'I will always play through the pain,' insists McGoldrick
Striker keeps his injuries to himself unless serious, writes Cian Tracey
Published 11/11/2016 | 02:30
At a time when a manager has publicly questioned the commitment of his players and two others are butting heads about the fitness of one of their own, the spotlight has firmly been put on the 'steeliness' of the modern-day footballer.
Jose Mourinho has had his say, Martin O'Neill and Ronald Koeman have given their differing views but it was Roy Keane who summed it up best when he said: "I think if you're playing in the middle of the park you should be getting knocks every week. That's the name of the game.
"You're hitting people, they're hitting you. I'm always concerned when lads turn up and they haven't taken knocks. It's part of the game."
Luke Shaw and Chris Smalling would probably disagree with their manager's assessment, while James McCarthy has remained silent as his club and country bosses clash.
David McGoldrick has had his fair share of setbacks in recent times and the Ipswich Town striker would appear to sing off the same hymn sheet as Keane.
Having been left out of O'Neill's Euros squad, McGoldrick has endured a stop/start season as he battled with an ankle injury.
But having played two-and-a-half games for Ipswich this season, the 28-year-old is on his way back to full fitness, although he does stop short and asks: "When is anyone one hundred per cent fit these days?"
It's an interesting thought, one that Keane clearly agrees with and McGoldrick admits that he would keep minor injuries to himself in order to play more games.
"Yeah, yeah - all day. I've always done that," he insists.
"Unless it's something that will keep me out for a while, I'll play through it, definitely.
"See Mourinho talking about that the other day? There's always little injuries and niggles. But, yeah, I feel like I'm sharp, I feel like I'm moving well and I feel good inside myself."
In the second game of Ipswich's season, a Cup clash against Stevenage, McGoldrick injured his ankle and immediately knew he had done serious damage.
He had just missed out on the Euros and was desperate to prove a point so rather than tell the physio, he played through the pain barrier.
"I came on at half-time and it (ankle) was gone after 10 minutes," he explains.
"I went up for a header and landed on it and I was saying swear words, knowing I've done something here. I didn't want to come off because I knew that I was going to be out for a bit with the injury.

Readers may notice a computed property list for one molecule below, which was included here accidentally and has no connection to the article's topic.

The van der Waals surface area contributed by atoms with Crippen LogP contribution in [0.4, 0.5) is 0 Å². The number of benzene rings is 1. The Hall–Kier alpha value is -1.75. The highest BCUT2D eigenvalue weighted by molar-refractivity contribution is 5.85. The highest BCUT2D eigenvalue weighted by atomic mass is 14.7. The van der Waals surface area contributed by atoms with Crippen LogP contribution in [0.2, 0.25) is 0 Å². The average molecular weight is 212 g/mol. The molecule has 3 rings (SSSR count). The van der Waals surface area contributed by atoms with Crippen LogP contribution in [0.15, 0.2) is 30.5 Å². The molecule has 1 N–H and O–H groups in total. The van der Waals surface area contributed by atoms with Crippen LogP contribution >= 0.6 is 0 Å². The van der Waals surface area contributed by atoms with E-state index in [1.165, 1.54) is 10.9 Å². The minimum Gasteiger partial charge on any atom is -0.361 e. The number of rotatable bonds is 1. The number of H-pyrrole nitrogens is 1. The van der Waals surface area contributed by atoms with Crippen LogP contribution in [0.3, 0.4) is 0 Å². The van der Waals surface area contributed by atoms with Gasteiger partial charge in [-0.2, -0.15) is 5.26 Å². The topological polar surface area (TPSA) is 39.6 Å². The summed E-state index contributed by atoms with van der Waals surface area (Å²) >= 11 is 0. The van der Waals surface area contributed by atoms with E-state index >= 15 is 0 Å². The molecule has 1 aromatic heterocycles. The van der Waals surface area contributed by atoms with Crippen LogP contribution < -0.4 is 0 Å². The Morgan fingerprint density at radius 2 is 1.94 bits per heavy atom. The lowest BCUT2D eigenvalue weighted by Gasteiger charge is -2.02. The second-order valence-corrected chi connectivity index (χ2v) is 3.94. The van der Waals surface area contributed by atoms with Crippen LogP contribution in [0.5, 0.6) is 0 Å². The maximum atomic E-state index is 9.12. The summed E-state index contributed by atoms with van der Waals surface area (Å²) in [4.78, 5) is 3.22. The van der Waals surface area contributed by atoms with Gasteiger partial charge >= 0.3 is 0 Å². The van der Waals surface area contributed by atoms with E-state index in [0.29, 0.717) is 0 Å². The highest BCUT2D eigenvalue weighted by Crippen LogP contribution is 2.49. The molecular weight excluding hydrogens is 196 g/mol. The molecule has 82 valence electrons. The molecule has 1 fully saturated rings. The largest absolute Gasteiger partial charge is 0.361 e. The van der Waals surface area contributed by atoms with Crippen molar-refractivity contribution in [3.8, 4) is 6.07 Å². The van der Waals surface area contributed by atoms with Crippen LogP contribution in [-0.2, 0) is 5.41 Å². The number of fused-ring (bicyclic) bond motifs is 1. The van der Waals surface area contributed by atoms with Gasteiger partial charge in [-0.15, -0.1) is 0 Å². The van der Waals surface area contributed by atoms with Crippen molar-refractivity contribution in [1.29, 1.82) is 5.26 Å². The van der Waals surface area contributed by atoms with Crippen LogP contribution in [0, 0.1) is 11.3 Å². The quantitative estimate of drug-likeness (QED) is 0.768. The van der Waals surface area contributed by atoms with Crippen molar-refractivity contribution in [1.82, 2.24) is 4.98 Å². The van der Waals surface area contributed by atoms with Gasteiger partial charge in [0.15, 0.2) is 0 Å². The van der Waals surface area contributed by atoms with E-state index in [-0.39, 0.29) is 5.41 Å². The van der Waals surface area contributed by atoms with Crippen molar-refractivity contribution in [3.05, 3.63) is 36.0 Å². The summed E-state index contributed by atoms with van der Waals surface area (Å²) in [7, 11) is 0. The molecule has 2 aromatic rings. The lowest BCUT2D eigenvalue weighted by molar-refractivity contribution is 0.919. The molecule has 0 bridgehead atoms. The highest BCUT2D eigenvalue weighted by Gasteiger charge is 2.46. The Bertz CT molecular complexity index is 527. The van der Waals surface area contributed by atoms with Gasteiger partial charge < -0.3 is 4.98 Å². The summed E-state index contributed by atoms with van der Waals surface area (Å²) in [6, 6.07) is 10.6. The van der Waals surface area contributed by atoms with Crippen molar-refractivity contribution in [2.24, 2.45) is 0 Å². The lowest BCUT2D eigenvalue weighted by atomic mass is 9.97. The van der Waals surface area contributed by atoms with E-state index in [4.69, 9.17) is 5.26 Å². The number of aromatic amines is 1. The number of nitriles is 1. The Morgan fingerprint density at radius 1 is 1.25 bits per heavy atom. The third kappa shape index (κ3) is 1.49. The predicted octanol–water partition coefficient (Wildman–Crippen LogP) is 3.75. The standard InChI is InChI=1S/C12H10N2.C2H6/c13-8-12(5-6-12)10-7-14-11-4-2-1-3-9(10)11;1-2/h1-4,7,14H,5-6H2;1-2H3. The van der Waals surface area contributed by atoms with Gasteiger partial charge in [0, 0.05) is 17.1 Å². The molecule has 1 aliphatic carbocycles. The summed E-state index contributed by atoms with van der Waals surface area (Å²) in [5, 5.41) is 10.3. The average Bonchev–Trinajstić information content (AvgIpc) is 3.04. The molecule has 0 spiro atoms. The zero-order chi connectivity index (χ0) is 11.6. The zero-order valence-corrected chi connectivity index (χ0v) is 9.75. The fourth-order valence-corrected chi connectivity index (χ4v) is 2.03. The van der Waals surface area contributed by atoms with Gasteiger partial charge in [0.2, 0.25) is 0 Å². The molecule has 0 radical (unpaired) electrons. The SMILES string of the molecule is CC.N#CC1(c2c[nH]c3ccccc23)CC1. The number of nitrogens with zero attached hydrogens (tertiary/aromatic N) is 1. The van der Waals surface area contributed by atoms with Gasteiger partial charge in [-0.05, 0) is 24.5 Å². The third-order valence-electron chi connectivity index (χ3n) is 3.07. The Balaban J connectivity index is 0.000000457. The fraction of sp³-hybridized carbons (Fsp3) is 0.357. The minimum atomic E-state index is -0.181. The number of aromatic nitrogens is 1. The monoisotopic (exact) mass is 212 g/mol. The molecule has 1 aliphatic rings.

"I ruptured the ligaments but I was striking balls, kicking it, playing on. I came off afterwards and I took my shoe off and they said, 'That's three to four months. How did you play on like that?'
"I said I knew I was going to be out for a while so I wanted to stay on the pitch and play a bit of football for a little bit. And they said I was stupid.
"That was big Mick saying that, big Mick McCarthy. He used a couple of swear words too - I think he wanted to pin me up against the wall!"
But did McGoldrick regret staying on? "The specialist said the damage was already done. 'You soldiered through - I don't know how you did it but it didn't make any difference.'
"You don't want that 'sicknote' tag, getting subbed on at half-time and then 10 minutes later going off again. You don't want people thinking, 'Aw, here he goes again'.
"What you're thinking is, 'I can get through this and I might be out for a week or two with a little twisted ankle or something'.
"But then I was walking out of the dressing room on crutches, I could feel people looking going, 'What's going on here'. That wasn't a good sign. But I learned from it. I will keep going. I will never stop."
McGoldrick's team-mate McCarthy may be caught in the middle of a spat between O'Neill and Koeman but he has no such issues under Mick McCarthy.
"He was delighted for me when I got the call-up, wished me all the best," McGoldrick says.
"He just said, 'Don't come back injured, that's all'. But yeah, he loves me playing for Ireland, he told me about his times doing it."
McCarthy may have wanted to pin McGoldrick against a wall but the kind of commitment that he shows is what every manager wants from his players.